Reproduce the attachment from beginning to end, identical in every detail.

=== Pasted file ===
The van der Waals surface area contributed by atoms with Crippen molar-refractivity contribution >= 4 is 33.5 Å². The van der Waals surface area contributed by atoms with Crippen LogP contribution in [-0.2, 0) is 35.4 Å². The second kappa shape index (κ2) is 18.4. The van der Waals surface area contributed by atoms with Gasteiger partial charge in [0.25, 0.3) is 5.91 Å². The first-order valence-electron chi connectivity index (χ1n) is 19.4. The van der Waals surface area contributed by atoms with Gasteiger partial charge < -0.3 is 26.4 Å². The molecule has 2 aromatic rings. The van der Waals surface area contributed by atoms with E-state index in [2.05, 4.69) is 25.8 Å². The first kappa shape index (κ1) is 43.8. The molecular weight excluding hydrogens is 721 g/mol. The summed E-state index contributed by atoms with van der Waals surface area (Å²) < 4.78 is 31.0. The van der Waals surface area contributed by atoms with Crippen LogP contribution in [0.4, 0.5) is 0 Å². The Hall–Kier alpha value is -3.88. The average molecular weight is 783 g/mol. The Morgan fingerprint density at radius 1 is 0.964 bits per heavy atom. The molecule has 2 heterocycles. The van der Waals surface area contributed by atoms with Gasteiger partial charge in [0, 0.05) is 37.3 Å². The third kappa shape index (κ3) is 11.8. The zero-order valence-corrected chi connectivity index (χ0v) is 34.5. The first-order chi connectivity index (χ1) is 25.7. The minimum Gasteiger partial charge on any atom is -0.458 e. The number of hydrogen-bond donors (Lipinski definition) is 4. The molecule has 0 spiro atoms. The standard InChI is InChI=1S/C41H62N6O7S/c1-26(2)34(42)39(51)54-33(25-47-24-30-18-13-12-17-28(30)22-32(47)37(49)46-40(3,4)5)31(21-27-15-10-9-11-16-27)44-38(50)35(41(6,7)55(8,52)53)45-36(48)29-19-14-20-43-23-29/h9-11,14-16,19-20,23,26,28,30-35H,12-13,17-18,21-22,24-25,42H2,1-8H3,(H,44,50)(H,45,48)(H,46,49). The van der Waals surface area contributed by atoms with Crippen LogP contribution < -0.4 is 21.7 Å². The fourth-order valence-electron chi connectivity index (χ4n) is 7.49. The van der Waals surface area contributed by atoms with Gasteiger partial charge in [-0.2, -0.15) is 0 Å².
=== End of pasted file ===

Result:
The van der Waals surface area contributed by atoms with Crippen molar-refractivity contribution >= 4 is 33.5 Å². The van der Waals surface area contributed by atoms with Crippen LogP contribution in [-0.2, 0) is 35.4 Å². The second kappa shape index (κ2) is 18.4. The van der Waals surface area contributed by atoms with Gasteiger partial charge in [0.25, 0.3) is 5.91 Å². The first-order valence-electron chi connectivity index (χ1n) is 19.4. The van der Waals surface area contributed by atoms with Gasteiger partial charge < -0.3 is 26.4 Å². The molecule has 2 aromatic rings. The van der Waals surface area contributed by atoms with E-state index in [2.05, 4.69) is 25.8 Å². The first kappa shape index (κ1) is 43.8. The molecular weight excluding hydrogens is 721 g/mol. The summed E-state index contributed by atoms with van der Waals surface area (Å²) < 4.78 is 31.0. The van der Waals surface area contributed by atoms with Crippen LogP contribution in [0.4, 0.5) is 0 Å². The Hall–Kier alpha value is -3.88. The average molecular weight is 783 g/mol. The Morgan fingerprint density at radius 1 is 0.964 bits per heavy atom. The molecule has 2 heterocycles. The van der Waals surface area contributed by atoms with Gasteiger partial charge in [0, 0.05) is 37.3 Å². The third kappa shape index (κ3) is 11.8. The zero-order valence-corrected chi connectivity index (χ0v) is 34.5. The first-order chi connectivity index (χ1) is 25.7. The minimum Gasteiger partial charge on any atom is -0.458 e. The number of hydrogen-bond donors (Lipinski definition) is 4. The molecule has 0 spiro atoms. The standard InChI is InChI=1S/C41H62N6O7S/c1-26(2)34(42)39(51)54-33(25-47-24-30-18-13-12-17-28(30)22-32(47)37(49)46-40(3,4)5)31(21-27-15-10-9-11-16-27)44-38(50)35(41(6,7)55(8,52)53)45-36(48)29-19-14-20-43-23-29/h9-11,14-16,19-20,23,26,28,30-35H,12-13,17-18,21-22,24-25,42H2,1-8H3,(H,44,50)(H,45,48)(H,46,49). The van der Waals surface area contributed by atoms with Crippen LogP contribution < -0.4 is 21.7 Å². The fourth-order valence-electron chi connectivity index (χ4n) is 7.49. The van der Waals surface area contributed by atoms with Gasteiger partial charge in [-0.2, -0.15) is 0 Å².